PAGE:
While many people prepare this Thanksgiving to spend a day with family and friends reflecting on our blessings at a bountiful table, it’s becoming increasingly difficult to avoid thoughts of the increasing challenges of our global food system. The serious discussions surrounding COP27, the ongoing impact of the war in Ukraine, the cadence of disturbing UN climate reports this year – it’s a lot to take in.
In the US alone, agriculture is currently responsible for more than 10 percent of greenhouse gas emissions. Most farmers are committed to conservation, while few companies are so dependent on natural resources. But there’s only so much they can personally do to fight climate change with the tools they’ve had access to in the past.
With all those factors, it would be hard to find hope for tomorrow. Sometimes yes, but most days we experience a growing sense of optimism as there are plenty of opportunities to make a meaningful impact, especially in agriculture.
As we read this year’s Intergovernmental Panel on Climate Change (IPCC) reports, we see repeated references to the need for adaptation – that while some measure of climate change prevention remains possible, humanity must prioritize adaptation to our collective changing reality. Not only that, but humanity needs to adapt much faster than today to avoid the worst case scenario.
This is an incredibly challenging assessment to process, but that concept of “adaptation” is actually what gives us hope as well. That’s because some of the latest, most promising innovations in agriculture directly address this need. For example, the confluence of technological advances such as gene editing and artificial intelligence makes it possible to achieve incredible feats, such as crops that can yield much more while using much less natural resources.
It’s not hard to imagine a future where farmers’ access to land and natural resources will be much more limited than they are today. Because of the breakthrough technologies being developed now, they will be able to adapt and continue to feed people while preserving the planet.
Measuring and modelling
There is a constant stream of recent news questioning the ESG (Environmental, Social and Governance) ratings that some investors use to assess companies’ commitment to sustainability. This has revealed some serious red flags. When an oil company that relies on environmentally unsustainable activities scores positively, something is clearly wrong. While ESG ratings still serve a purpose, it’s hard to argue that it also helps companies make sure they have a nature-positive impact.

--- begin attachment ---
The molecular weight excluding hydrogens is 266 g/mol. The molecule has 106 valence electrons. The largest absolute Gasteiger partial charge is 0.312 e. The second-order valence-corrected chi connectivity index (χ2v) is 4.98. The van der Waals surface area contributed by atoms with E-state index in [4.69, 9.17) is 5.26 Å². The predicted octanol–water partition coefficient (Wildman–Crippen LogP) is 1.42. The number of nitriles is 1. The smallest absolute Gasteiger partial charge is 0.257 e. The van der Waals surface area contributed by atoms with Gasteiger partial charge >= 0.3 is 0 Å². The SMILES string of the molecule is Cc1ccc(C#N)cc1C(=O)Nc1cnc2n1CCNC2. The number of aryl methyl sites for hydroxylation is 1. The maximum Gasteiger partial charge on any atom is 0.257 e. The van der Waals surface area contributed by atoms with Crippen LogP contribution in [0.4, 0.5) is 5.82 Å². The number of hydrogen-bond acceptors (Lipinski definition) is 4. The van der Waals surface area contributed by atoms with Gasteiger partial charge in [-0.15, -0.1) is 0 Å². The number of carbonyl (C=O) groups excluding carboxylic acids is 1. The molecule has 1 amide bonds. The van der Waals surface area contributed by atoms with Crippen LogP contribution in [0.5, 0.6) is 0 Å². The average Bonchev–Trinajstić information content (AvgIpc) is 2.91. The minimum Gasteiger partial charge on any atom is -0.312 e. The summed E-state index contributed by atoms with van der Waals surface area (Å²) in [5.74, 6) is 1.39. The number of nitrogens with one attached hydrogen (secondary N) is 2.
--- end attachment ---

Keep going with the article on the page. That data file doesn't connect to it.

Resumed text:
Companies committed to making a real difference have shown they know better than to rely on ESG ratings to guide strategy. Instead, these organizations use incredibly sophisticated – and incredibly informative – dynamic systems modeling that not only measures, but also directs their sustainability efforts. By understanding the impact of key levers and decision points the business can address, this approach enables business leaders to dig deep into the systemic impact of their choices, in some cases down to their value chain and emissions avoided, as well known as scope 3 and 4 emissions. That’s far more than the direct and indirect emissions from purchased energy, or scope 1 and 2 emissions, that most companies report on — a critical step forward, as scopes 1 and 2 can account for less than 10 percent of a company’s emissions .
Crucially, because dynamic systems modeling plays a role in a company’s actual decision points, it becomes an immediate gauge of how sustainable a new product or program will be. As the climate clock ticks and every decision becomes extra important, that’s incredibly powerful information.
A collective effort
With no silver bullet in sight, it is clear that the climate challenge requires an “all hands on deck” approach. Fortunately, despite all the negative attention for its historical emissions, agriculture is also resolutely committed to jointly finding a solution.
You can see it in the way farmers – a relatively small but tight-knit community – actively share new techniques and best practices on their social channels. You can see it in the wave of start-ups in agriculture that come up with new, tangible solutions. And you see it in global initiatives like the World Economic Forum’s 100 Million Farmers, which aims to drive large-scale transformative change by catalyzing and supporting local ideas.
Climate change is the challenge of our times and we have one life to make a difference. A sector as crucial as agriculture gains positive momentum and is on the plate.
Ponsi Trivisvavet is CEO of Inari and former president of Syngenta North America.